In this envi­ron­ment, rescind­ing the Oba­ma admin­is­tra­tion’s already lax restric­tions on drone attacks — cou­pled with Trump’s overt and express dis­re­gard for human rights and the rule of law — is clear­ly cause for con­cern. But that also should­n’t be a path­way toward nor­mal­iz­ing the Oba­ma administration’s own use of drones.

Instead, we need to under­stand the excess­es of the war on ter­ror as a tra­jec­to­ry: The abuse of pow­er under one admin­is­tra­tion leads to the abuse of pow­er under anoth­er. Trump may be dri­ving it more reck­less­ly, but he’s still oper­at­ing a machine the Oba­ma admin­is­tra­tion built.

Licensed to Kill

The con­tro­ver­sy over drones dur­ing the Oba­ma admin­is­tra­tion reached an ear­ly flash­point in 2011, when a drone pilot assas­si­nat­ed a U.S. cit­i­zen in Yemen by the name of Anwar Al-Awla­ki — fol­lowed, two weeks lat­er, by the U.S. killing of his 16-year-old son.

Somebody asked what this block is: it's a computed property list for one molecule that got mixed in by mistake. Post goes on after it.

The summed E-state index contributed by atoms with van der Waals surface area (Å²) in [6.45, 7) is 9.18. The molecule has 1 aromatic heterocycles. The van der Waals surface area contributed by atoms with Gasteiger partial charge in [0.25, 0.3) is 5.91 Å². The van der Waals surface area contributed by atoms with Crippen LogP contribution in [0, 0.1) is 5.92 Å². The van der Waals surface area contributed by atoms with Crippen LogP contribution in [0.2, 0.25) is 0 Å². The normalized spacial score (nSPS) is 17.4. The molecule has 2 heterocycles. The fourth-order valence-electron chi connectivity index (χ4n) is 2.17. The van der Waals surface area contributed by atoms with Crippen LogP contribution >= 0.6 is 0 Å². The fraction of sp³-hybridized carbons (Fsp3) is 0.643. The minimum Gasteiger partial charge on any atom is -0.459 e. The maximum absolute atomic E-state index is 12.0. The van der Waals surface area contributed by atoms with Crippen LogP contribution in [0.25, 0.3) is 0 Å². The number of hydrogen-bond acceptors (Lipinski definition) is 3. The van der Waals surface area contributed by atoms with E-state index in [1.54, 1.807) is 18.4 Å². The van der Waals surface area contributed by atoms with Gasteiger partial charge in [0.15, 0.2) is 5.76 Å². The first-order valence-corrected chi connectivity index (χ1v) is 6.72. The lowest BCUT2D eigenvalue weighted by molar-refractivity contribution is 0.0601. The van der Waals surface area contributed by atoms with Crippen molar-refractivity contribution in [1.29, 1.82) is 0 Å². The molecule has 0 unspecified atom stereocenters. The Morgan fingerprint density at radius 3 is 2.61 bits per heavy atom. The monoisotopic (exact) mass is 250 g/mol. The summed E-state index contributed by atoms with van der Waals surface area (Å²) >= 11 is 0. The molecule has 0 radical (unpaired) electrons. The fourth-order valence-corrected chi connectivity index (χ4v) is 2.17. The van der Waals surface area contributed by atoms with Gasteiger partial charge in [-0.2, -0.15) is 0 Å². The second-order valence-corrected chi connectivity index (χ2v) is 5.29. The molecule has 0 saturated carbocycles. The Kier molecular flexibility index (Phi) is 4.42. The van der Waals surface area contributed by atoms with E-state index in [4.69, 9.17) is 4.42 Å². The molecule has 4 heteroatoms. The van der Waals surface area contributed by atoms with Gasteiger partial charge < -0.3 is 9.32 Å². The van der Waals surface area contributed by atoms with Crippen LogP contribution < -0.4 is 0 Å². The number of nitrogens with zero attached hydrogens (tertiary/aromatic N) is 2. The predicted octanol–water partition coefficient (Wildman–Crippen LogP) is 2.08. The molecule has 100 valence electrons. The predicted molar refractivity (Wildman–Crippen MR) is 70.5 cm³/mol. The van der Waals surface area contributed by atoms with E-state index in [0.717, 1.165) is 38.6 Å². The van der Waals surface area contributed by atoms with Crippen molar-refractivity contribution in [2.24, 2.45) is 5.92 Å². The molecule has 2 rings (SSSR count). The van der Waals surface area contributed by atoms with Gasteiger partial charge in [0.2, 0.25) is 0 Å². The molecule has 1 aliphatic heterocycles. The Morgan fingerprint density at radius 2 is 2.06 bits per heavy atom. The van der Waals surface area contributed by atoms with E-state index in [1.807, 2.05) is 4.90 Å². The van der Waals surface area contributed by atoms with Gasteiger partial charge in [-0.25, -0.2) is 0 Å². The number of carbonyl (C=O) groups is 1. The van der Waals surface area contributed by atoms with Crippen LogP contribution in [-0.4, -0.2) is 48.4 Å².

It was anoth­er two years before Oba­ma’s Depart­ment of Jus­tice released a white paper that detailed its legal argu­ment sanc­tion­ing Al-Awlaki’s mur­der. As the ACLU’s Jameel Jaf­fer explained, the paper said the gov­ern­ment would only tar­get immi­nent” threats, and only when cap­ture was infea­si­ble.” But in prac­tice, Jaf­fer not­ed, the admin­is­tra­tion used an extreme­ly expan­sive def­i­n­i­tion of immi­nent” that deprives the word of its ordi­nary meaning.”

With­out say­ing so explic­it­ly,” Jaf­fer wor­ried, the gov­ern­ment was effec­tive­ly claim­ing the author­i­ty to kill Amer­i­can ter­ror­ism sus­pects in secret,” vir­tu­al­ly any­where in the world.

That same year, respond­ing to increas­ing crit­i­cism, Oba­ma him­self gave a speech attempt­ing to clar­i­fy the bound­aries of this par­tic­u­lar tac­tic. America’s actions are legal,” the pres­i­dent assert­ed of the drone war, which he claimed was being waged pro­por­tion­al­ly, in last resort, and in self-defense.”